The holy month of Ramzan – a time for piety, self-purification, and introspection. For devotion, prayer, and discipline. And, at the end of the day, a just reward for it all: haleem.
This dish of pounded wheat and meat has become a Ramzan specialty, prepared for Iftaar, the breaking of the fast. Aside from providing hearty nourishment at the end of an arduous day of abstinence, haleem can be delicious – if prepared well. Join me in The Great Haleem Quest as I hunt down the best haleem in Bangalore.
An empty stomach and a prayerful mind from sunrise to sunset deserves recompense. And although I am neither fasting nor praying, I have enthusiastically entered into the spirit of the season by joining my Muslim brethren as they end their fast each evening.
My favorite iftaar dish is haleem, thought to originate in Persia as early as the 15th century.
I remember hanging out in Russel Market in the mid eighties with some of the guys I went to college with (St. Joseph’s College of Commerce, for the record – a fine institution, located as it has always been in close proximity to eateries and pubs) and watching in horror as they devoured a pasty, gruel-like , grayish-brown goop slopped into barely-washed steel bowls.
Though I refused to partake of it then, and avoided it for many years thereafter, I have since come to love and even lust after the aforementioned goop – known variously as haleem, hareesa,or keshkek, depending on where in the world you are.
Haleem means “patience”. And indeed, it takes patience – and effort – to make it. Broken wheat must be soaked overnight. The meat and spices must slow cook for hours in ghee, to then be pounded to a pulp along with the cooked wheat, by hand, until they meld into a smooth paste. Garnishes of fresh mint or coriander, caramelized onions and a squeeze of lemon enhance its inherent fragrance and flavor.
Well-prepared haleem is neither pasty, nor grayish-brown, nor goopy. It is, instead, an aromatic not-quite-pâté that delights the palate and satisfies the belly. With khansaamas (master chefs) perfecting their own spice mixes and regional variations aplenty, there is no perfect recipe for haleem. However, in my tasting sessions, I have defined my idea of perfection as a haleem which is:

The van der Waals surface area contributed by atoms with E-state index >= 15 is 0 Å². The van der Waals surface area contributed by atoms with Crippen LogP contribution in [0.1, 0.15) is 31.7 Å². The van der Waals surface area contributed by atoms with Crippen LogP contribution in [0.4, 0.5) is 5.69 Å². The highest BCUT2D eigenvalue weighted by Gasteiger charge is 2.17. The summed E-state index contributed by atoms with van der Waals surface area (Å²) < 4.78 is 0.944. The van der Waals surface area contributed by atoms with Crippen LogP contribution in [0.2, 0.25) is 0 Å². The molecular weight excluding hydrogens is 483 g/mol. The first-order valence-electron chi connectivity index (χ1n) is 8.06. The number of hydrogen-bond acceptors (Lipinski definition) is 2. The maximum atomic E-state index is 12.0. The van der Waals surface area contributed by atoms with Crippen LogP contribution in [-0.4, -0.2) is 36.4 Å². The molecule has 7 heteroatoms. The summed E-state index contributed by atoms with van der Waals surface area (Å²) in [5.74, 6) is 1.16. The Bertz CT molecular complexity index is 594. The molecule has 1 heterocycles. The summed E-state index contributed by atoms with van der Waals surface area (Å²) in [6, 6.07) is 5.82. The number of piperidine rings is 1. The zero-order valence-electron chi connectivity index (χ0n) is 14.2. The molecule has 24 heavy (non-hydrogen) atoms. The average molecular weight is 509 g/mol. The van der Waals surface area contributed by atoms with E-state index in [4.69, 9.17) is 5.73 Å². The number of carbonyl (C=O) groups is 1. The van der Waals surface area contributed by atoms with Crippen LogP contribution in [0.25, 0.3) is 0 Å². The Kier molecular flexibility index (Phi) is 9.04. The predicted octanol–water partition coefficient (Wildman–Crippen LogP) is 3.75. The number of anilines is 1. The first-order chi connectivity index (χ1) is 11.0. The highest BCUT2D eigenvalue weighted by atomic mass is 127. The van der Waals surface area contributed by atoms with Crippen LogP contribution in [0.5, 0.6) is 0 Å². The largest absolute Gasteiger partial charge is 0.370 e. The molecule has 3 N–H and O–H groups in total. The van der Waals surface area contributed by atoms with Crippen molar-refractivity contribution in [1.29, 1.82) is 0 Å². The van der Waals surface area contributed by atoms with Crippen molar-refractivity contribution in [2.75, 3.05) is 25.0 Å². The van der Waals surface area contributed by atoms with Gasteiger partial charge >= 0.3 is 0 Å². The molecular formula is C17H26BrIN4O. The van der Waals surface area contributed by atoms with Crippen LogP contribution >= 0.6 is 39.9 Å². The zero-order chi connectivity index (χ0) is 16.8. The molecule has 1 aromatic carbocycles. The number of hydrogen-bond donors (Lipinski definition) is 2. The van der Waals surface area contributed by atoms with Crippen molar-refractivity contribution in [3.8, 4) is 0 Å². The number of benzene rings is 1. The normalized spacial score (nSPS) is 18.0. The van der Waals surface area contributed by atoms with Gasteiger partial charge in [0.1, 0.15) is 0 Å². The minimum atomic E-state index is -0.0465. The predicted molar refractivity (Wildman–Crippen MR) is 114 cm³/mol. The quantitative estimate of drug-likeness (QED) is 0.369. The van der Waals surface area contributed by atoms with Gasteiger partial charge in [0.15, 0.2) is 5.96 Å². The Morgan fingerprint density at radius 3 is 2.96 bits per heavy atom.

- finely balanced in proportion between meat and grain, with the meat being the dominant flavor and texture
- well-pounded, but not so mushy that you cannot “feel” the meat in your mouth
- delicately spiced, not overwhelmed by the taste of whole spices
- rich, but not indigestible
In my quest for the perfect haleem, I visited several predominantly Muslim neighborhoods: Russel Market and Frazer Town, in Bangalore East; Tilaknagar in Bangalore South; and the Johnson Market block of Richmond Town in Central Bangalore. Yeah, yeah – that leaves a whole lot of Bangalore uncovered, but hey – there’s only so much a gal can eat, yo!
MM Road, Frazer Town
First up: Frazer Town. This is a must-visit area for the sheer energy and vibe of the breaking of the fast. Come 5pm, MM Road, perpendicular to Mosque Road, is transformed into a bustling food bazaar, lined with stalls selling every conceivable kind of treat. From samosas to firni, you can put together an entire meal here, from starter to dessert, beverage included, at street food prices.
Despite the fact that I was supposed to be there solely for the haleem, my resolve crumbled in the face of outsized kheema samosas (Rs. 50 for 8); onion samosas (Rs. 40 for 8); seekh kebab; and khichra. My eyes hungrily devoured baida rotis; large, freshly prepared caramel custards; steaming pots of fresh almond harira; and fruit-flavored kulfi.
The haleem (Rs.60 per small container), I’m sorry to say, was abominable. Too much daliya (broken wheat), too little meat. Too much clove. And not beaten well at all. Strictly B-grade. Yuckety yuck.
Johnson Market, Central Bangalore
Fanoos, an old Bangalore adda that’s now achieved shabby-chic status, serves three haleem variants: chicken, goat (Rs.75 per small container), and beef (Rs. 65 per small container).
To my mind, “chicken haleem” is the equivalent of “paneer steak” – there’s no such thing. I was willing to give the beef haleem a whirl, though, and was glad I did. It had a rich, smoky aroma that lamb and goat haleems can only aspire to and never attain. I recommend trying the beef haleem from Fanoos if you have never tried it before.
Fanoos’ goat haleem is very good. Not too spicy, not too rich, and not too stingy with the meat. It is well-beaten; personally, I’d prefer a higher proportion of fat in the meat, failing which a smidgen more ghee would have been in order. To be honest, I’m just being picky. I very nearly declared Fanoos the winner of The Great Haleem Quest. As it happens, it ended as the runner-up.
>>> Wanting to share the love, I decided to do an impromptu dinner at home, and invited Navaz Hormusjee-Cherian, Bindu Mani, and their better-known but less-deserving husbands JJ Cherian and Bruce Lee Mani to join us in sampling the wares from Russel Market and Tilaknagar. I trawled both areas in one fell swoop, picking up the goodies between 5pm and 8pm, then took the whole lot home, where we all indulged in an unashamed food orgy.